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2/16/2016 Dan Ellington | Category: Industry News | 3332 Views | 0 Comments |

End Of Season Snow Plow Maintenance

Check for structural damage –

The first thing you will always want to do first is check for any cracks in the welds on your A-frame, Quadrant, Moldboard, and Lift frame. These parts take the brunt of the abuse that plowing can cause and they are expensive to replace.

Salt-X or Salt Away –

Salt is the enemy! Whatever you do make sure you clean all the salt off your equipment. There are numerous products on the market but two that I have heard highly recommended are Salt-X or Salt Away. Both will remove salt from virtually any surface and leaves a protective coating that preserves and extends surface life. They fight Rust, Corrosion & Salt Water…Perfect for snow removal equipment!

Repaint your plow 

Once you have checked the welds and removed all the salt now it is time to paint. If your plow hasn’t seen much action just some touchup paint should get you by, but if you have neglected your plow or it was a rough year in your area you may want to sandblast it first then repaint the entire blade.  We recommend using the OEM paint because it has special chemicals that protect the plow from rust and can prevent snow from sticking to the blade.

Change your oil 

Typically changing you plow fluid is a pre-season maintenance task, however if you’ve been running ATF fluid or some other alternative to get by in a pinch now is the time to fix it. Letting non-recommended fluid sit in your pump all summer can help deteriorate the seals and gaskets in your pump.  ATF fluid is 11 times as thicker than plow fluid at -20 degrees.

Grease your electrical 

Quite possibly the most frustrating problem to have is an electrical problem. Wiring is expensive and it’s a hassle to rewire, especially for lack of proper maintenance. Put a generous amount of dielectric grease on your electrical plugs and always use the dust cover to keep out any impurities.

Check your wiring 

Check all your wiring, especially your ground wiring. Having a bad ground is one of the most common reasons for your plow to stop working and it’s an easy check.

Grease your bearings 

The bearings on your salter are the lifeblood of any salt spreader. Without properly functioning bearings your salter will literally do nothing. No matter if you have a chain driven or auger driven spreader the bearings on it NEED to be greased before storage. The same advice applies to the bearings on your spinner assembly. Take a generous amount of grease and coat all your bearings.

Rebuild your pump 

After a while all plows need maintenance, but completely rebuilding your pump is not a job for everyone, however if your pump has been periodically freezing and/or just giving you problems in general it might be time to rebuild. A new pump/powerpack can run $1000 easy, but to rebuild is much less expensive. It comes down to that old saying, “Do you have more time or more money”.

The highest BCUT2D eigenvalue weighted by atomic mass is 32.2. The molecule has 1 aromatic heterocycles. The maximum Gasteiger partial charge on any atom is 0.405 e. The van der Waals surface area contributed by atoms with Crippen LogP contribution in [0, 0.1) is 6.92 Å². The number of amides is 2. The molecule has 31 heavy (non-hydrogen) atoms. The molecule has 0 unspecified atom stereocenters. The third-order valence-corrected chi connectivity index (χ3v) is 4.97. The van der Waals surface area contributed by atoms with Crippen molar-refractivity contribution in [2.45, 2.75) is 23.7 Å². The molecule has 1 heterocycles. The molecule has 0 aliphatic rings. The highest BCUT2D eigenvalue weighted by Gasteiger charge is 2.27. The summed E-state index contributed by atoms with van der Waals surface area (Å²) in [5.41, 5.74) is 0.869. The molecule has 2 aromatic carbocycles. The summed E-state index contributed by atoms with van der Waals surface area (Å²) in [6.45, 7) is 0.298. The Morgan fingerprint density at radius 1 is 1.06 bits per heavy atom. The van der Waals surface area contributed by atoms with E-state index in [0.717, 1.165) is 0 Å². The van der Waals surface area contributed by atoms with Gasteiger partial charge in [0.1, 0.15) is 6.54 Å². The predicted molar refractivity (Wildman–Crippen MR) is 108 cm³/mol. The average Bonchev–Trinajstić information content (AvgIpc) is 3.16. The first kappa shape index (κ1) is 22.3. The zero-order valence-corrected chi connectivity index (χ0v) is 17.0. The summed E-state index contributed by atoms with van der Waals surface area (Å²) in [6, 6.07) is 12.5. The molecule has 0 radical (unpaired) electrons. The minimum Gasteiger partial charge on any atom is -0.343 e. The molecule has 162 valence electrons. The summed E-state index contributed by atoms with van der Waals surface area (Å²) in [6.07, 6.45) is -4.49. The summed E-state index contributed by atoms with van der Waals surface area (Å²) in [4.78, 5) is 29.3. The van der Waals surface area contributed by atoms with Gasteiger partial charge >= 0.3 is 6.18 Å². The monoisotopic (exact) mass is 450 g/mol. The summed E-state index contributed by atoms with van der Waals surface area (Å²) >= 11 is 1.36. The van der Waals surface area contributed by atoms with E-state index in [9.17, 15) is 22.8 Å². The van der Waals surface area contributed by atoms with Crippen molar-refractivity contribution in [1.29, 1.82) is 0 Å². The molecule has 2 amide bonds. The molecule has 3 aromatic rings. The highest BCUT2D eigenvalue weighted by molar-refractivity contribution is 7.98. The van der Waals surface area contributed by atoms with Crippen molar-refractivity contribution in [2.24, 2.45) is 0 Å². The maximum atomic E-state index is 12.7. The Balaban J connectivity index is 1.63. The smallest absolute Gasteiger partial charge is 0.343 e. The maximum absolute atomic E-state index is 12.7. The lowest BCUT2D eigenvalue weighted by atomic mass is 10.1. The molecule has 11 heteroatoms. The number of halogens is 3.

Change your cutting edges 

Similar to changing your plow fluid, changing your cutting edges is usually a pre-season activity not post-season. Depending on how much you have plowed, it might be time to replace, either way it’s a good idea to at least inspect cutting edges and make a judgement call.

Check you pins 

Pivot pin, cylinders pins, hinge pins, cotter pins, etc.  Your plow has all types of pins and they should all be checked. If your plow wobbles or shakes there is most likely something wrong with your pins or the holes they rest in. Any pins that look worn should be replaced.

Store your plow or plow parka

If you have the luxury to store your equipment in a safe, dry place then do so. If you do not have storage capabilities then you can use a plow parka. Initially made for Fisher plows we have found that these handy coverings can be used on several types of plows to keep them out of the elements. In addition, it’s a good idea to get a plowcart or dolly wheels so you can easily move your plow around if need be.

Grease your conveyor chain 

The conveyor chain in your salt spreader must be maintained or you will have some real fun next time you want to use the spreader. Removing an old, rusty conveyor chain is hard and time consuming, but with a few cans of Fluid film your conveyor chain with stay greased all summer.

Register your plow 

Maybe you planned to register your plow, it got all busy, and you forgot, hey, it happens, but now is the time to register your plow. You usually get several benefits from registering your plow, for example registering your Meyer plow will extend your warranty from the standard 3 years to 5 years.






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